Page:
Remembering William Lyon Mackenzie and the 1849 Riot: March 22: Snapshots in History
Many Torontonians and Canadians are familiar with the name William Lyon Mackenzie. Yes, that is the same William Lyon Mackenzie (1795-1861) who served as the first Mayor of Toronto, as one of the leaders in the Rebellions of 1837, as well as a journalist and a Member of the Legislative Assembly in Upper Canada. Following the failure of the Rebellions, Mackenzie went into exile to the United States of America from 1838-1849 during which time he became an American citizen in 1843. With the establishment of responsible government under the Baldwin-Lafontaine administration, many of the leaders from the Rebellions received an amnesty, including Mackenzie who had submitted a written request to be included therein.
It is the period following the amnesty and Mackenzie’s visit to Toronto in March 1849 that remains the focus of this blog post. What kind of reception would Mackenzie receive? Mackenzie had gone to visit his father-in-law John McIntosh at his home in Toronto. Mackenzie’s son-in-law Charles Lindsey recounted in his 1862 biography of Mackenzie (Volume 2, pages 294-295 [pages 309-310 in PDF format]) as to what happened on the evening of March 22, 1849:
"...His arrival in Toronto was the signal for a Tory riot. On the evening of the 22d March, a mob collected in the streets, with flambeaux and effigies of Attorney General Baldwin, Solicitor General Blake, and Mackenzie. They marched defiantly past the Police Office, burnt two of the effigies opposite the residences of the Crown officers, and then proceeded up Yonge Street, to the house of Mr. John McIntosh, where Mr. Mackenzie was staying. Here, by the aid of two or three blazing tar-barrels, the mob burnt the remaining effigy and assailed the house, broke the windows, and attempted to force their way through the door. All the while, the Chief of Police and at least one member of the City Council were quietly looking on. Next day, the Mayor caused special constables to be sworn in with a view of preventing a repetition of these outrages; and an alderman, in his place in the Council, declared that he "would not hesitate an instant" to assassinate Mackenzie, were he not restrained by fear of the law! For many nights after the house was well guarded, and was not again attacked. The Examiner had condemned these outrages in fitting terms, and the premises of the proprietor were threatened with attack. A mob assembled in King Street for that purpose; but when it became known that there was a number of armed men in the building, they dispersed without attempting any violence. Two persons had been stationed on the ground floor with double-barrelled guns, and the first man who might have broken in would have been instantly shot..."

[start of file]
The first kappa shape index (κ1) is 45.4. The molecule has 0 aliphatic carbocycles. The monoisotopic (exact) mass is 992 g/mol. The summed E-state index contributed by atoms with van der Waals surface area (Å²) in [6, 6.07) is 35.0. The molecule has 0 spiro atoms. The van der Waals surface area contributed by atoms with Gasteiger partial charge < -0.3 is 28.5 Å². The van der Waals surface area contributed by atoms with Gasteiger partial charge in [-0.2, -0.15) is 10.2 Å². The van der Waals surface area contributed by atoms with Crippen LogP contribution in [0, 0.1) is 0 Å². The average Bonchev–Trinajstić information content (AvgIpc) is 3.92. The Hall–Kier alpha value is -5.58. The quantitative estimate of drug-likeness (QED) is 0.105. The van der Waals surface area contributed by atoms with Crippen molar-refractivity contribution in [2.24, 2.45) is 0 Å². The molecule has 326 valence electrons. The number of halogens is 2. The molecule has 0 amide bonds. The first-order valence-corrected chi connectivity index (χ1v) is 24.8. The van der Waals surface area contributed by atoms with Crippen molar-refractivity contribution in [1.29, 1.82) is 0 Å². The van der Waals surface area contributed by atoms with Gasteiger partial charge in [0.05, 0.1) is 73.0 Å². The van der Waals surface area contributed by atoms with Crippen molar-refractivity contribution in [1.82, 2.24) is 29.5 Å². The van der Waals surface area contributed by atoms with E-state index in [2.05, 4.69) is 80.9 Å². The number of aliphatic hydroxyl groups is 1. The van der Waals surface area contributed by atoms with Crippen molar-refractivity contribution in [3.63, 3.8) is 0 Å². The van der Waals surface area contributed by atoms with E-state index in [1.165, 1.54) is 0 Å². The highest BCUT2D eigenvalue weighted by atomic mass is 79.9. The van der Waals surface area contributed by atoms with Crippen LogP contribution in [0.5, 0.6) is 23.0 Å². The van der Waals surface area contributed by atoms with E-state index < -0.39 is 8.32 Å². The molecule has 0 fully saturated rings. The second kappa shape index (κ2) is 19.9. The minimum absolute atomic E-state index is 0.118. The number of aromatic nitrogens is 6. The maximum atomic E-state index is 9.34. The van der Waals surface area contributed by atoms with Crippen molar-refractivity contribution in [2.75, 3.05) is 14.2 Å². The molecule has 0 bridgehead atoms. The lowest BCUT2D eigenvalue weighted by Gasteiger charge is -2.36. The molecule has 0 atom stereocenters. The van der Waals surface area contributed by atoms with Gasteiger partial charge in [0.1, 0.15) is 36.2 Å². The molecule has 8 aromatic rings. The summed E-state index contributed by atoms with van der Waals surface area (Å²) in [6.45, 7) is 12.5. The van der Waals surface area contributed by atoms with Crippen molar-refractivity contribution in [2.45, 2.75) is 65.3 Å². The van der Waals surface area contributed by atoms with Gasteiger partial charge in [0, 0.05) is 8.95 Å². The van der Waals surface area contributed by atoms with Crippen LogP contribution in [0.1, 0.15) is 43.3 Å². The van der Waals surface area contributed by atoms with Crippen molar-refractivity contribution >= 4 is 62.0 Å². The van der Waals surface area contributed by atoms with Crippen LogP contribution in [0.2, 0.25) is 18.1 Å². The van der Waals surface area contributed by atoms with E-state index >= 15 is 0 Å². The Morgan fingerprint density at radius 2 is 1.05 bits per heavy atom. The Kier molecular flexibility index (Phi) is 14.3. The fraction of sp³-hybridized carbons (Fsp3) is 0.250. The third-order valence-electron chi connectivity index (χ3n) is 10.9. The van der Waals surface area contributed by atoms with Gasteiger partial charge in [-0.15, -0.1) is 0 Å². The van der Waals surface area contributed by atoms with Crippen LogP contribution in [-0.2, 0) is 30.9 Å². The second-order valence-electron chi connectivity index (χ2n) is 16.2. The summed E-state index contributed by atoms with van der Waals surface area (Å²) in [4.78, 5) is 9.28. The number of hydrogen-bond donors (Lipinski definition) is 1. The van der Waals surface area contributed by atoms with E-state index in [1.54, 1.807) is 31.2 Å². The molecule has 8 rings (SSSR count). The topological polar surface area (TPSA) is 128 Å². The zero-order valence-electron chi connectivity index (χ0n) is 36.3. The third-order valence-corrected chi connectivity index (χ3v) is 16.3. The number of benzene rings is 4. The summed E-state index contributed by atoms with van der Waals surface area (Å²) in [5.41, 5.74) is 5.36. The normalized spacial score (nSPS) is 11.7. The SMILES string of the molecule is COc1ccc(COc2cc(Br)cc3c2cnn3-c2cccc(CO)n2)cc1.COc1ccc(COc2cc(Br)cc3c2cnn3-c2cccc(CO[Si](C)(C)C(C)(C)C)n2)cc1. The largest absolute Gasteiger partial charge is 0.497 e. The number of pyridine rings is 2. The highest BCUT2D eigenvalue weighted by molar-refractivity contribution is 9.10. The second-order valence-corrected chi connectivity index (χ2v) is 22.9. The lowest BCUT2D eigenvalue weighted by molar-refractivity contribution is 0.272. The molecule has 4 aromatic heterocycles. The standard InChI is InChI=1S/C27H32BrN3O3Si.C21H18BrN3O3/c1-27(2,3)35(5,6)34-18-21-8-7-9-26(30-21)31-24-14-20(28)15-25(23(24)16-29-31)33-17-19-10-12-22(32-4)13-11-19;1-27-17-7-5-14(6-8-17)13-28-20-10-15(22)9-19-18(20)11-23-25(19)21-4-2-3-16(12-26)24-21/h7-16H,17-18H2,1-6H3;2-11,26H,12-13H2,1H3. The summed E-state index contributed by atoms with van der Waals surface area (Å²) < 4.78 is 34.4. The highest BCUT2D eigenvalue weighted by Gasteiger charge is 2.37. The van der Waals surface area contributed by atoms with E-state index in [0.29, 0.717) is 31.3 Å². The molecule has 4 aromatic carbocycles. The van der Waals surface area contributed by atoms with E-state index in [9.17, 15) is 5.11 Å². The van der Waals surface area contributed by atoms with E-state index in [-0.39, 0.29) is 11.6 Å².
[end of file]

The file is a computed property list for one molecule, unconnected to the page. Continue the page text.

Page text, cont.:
The Globe newspaper, in an article entitled “RIOT IN TORONTO” in the March 24, 1849 issue on page 91, recounted what had happened on the evening of March 22, 1849 but it is hard to read because the left side of the article is partly obscured in the digitized version. However, to view the referenced article from 1849 in full, please access the Globe and Mail Historical Newspaper Archive database with a valid Toronto Public Library card.
Following this incident, Mackenzie returned to the United States for a brief time but returned with his family to stay in May 1850. Mackenzie won a by-election for a seat in Haldimand County for the Parliament of the Province of Canada in 1851. Mackenzie served in the Parliament until 1858, fighting for causes such as opposition to the clergy reserves and to government funding of religious colleges. He supported the direct election of mayors by the people rather than by councils as well as adopting decimal-based currency. In failing health and with diminished confidence in the reform movement, he resigned from politics in August 1858. Mackenzie died on August 28, 1861 in Toronto at 66 years of age.
Consider examining the following items from Toronto Public Library collections:
Book, 2008 - See also ebook, 1977